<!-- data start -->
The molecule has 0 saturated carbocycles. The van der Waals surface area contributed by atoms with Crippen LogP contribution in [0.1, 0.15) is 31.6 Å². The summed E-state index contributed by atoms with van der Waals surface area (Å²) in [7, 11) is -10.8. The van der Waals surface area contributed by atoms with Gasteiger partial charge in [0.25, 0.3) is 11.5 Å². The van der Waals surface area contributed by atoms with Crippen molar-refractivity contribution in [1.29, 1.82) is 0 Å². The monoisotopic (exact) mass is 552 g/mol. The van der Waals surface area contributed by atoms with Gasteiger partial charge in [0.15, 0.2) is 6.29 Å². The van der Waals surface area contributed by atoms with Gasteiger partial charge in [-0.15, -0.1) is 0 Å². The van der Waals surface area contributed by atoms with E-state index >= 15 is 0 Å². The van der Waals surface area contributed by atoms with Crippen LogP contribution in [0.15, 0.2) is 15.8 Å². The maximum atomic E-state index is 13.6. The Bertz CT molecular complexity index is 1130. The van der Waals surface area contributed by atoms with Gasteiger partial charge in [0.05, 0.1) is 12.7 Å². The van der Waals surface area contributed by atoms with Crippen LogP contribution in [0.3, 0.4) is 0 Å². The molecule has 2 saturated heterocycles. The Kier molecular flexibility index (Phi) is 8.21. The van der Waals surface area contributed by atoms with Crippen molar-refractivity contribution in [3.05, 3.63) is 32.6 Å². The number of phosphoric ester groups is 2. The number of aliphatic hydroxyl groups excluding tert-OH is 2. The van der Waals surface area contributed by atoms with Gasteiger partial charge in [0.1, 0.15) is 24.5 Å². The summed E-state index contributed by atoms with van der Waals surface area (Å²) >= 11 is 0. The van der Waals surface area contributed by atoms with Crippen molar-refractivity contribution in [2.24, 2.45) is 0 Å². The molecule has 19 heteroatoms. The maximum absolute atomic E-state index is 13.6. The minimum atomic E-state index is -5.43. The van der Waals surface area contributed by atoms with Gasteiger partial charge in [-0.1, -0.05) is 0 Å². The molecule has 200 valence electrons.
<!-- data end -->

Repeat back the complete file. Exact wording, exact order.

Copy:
The molecule has 0 saturated carbocycles. The van der Waals surface area contributed by atoms with Crippen LogP contribution in [0.1, 0.15) is 31.6 Å². The summed E-state index contributed by atoms with van der Waals surface area (Å²) in [7, 11) is -10.8. The van der Waals surface area contributed by atoms with Gasteiger partial charge in [0.25, 0.3) is 11.5 Å². The van der Waals surface area contributed by atoms with Crippen molar-refractivity contribution in [1.29, 1.82) is 0 Å². The monoisotopic (exact) mass is 552 g/mol. The van der Waals surface area contributed by atoms with Gasteiger partial charge in [0.15, 0.2) is 6.29 Å². The van der Waals surface area contributed by atoms with Gasteiger partial charge in [-0.15, -0.1) is 0 Å². The van der Waals surface area contributed by atoms with E-state index >= 15 is 0 Å². The van der Waals surface area contributed by atoms with Crippen LogP contribution in [0.15, 0.2) is 15.8 Å². The maximum atomic E-state index is 13.6. The Bertz CT molecular complexity index is 1130. The van der Waals surface area contributed by atoms with Gasteiger partial charge in [0.05, 0.1) is 12.7 Å². The van der Waals surface area contributed by atoms with Crippen LogP contribution in [0.3, 0.4) is 0 Å². The molecule has 2 saturated heterocycles. The Kier molecular flexibility index (Phi) is 8.21. The van der Waals surface area contributed by atoms with Crippen molar-refractivity contribution in [3.05, 3.63) is 32.6 Å². The number of phosphoric ester groups is 2. The number of aliphatic hydroxyl groups excluding tert-OH is 2. The van der Waals surface area contributed by atoms with Gasteiger partial charge in [0.1, 0.15) is 24.5 Å². The summed E-state index contributed by atoms with van der Waals surface area (Å²) >= 11 is 0. The van der Waals surface area contributed by atoms with Crippen molar-refractivity contribution in [2.24, 2.45) is 0 Å². The molecule has 19 heteroatoms. The maximum absolute atomic E-state index is 13.6. The minimum atomic E-state index is -5.43. The van der Waals surface area contributed by atoms with Gasteiger partial charge in [-0.1, -0.05) is 0 Å². The molecule has 200 valence electrons.